The periosteum covers the outside of bones.
Periosteum consists of dense irregular connective tissue. Periosteum is divided into an outer "fibrous layer" and inner "cambium layer" (or "osteogenic layer"). The fibrous layer contains fibroblasts, while the cambium layer contains progenitor cells that develop into osteoblasts. These osteoblasts are responsible for increasing the width of a long bone[nb 2] and the overall size of the other bone types. After a bone fracture the progenitor cells develop into osteoblasts and chondroblasts, which are essential to the healing process.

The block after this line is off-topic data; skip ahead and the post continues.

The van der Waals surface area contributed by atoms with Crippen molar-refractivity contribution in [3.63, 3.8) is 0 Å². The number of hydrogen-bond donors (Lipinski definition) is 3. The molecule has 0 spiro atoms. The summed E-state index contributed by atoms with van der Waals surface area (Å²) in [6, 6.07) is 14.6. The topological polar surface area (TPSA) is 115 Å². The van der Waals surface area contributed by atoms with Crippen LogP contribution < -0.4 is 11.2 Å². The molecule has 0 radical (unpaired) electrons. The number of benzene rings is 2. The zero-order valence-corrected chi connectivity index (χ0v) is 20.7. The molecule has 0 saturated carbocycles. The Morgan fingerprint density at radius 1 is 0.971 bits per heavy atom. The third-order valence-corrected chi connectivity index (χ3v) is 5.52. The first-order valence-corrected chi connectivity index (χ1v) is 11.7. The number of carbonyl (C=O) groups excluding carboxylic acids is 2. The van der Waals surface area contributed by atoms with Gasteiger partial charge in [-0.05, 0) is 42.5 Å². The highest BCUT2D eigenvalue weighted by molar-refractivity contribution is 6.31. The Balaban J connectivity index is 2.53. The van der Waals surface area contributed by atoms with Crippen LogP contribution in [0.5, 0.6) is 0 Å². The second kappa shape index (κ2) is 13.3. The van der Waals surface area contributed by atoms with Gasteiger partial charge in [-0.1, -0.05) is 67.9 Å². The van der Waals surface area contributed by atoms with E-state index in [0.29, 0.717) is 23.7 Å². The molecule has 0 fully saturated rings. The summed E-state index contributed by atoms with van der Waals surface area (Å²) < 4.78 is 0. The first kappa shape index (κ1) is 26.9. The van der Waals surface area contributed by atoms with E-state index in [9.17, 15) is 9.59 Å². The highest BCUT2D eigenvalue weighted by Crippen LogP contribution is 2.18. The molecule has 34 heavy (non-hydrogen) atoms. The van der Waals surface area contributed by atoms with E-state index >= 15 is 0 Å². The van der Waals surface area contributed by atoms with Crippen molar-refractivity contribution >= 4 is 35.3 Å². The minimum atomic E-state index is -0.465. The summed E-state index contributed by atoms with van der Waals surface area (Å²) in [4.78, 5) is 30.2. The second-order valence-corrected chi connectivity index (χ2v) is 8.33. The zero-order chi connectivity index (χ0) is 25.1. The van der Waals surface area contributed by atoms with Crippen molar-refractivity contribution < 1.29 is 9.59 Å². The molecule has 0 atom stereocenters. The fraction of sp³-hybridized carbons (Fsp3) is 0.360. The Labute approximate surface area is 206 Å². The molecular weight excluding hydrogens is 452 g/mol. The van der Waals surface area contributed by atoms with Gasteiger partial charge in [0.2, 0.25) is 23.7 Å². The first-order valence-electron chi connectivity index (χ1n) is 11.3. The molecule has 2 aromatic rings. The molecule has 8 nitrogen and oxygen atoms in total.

As opposed to osseous tissue, periosteum has nociceptive nerve endings, making it very sensitive to manipulation. It also provides nourishment by providing the blood supply. Periosteum is attached to bone by strong collagenous fibers called Sharpey's fibres, which extend to the outer circumferential and interstitial lamellae. It also provides an attachment for muscles and tendons.
Periosteum that covers the outer surface of the bones of the skull is known as "pericranium" except when in reference to the layers of the scalp.
The word Periosteum is derived from the Greek Peri- meaning "surrounding" and -osteon, meaning "bone". The Peri refers to the fact that the Periosteum is the outermost layer of long bones, surrounding other inner layers.
- Brighton, Carl T. and Robert M. Hunt (1997), "Early histologic and ultrastructural changes in microvessels of periosteal callus", Journal of Orthopaedic Trauma, 11 (4): 244-253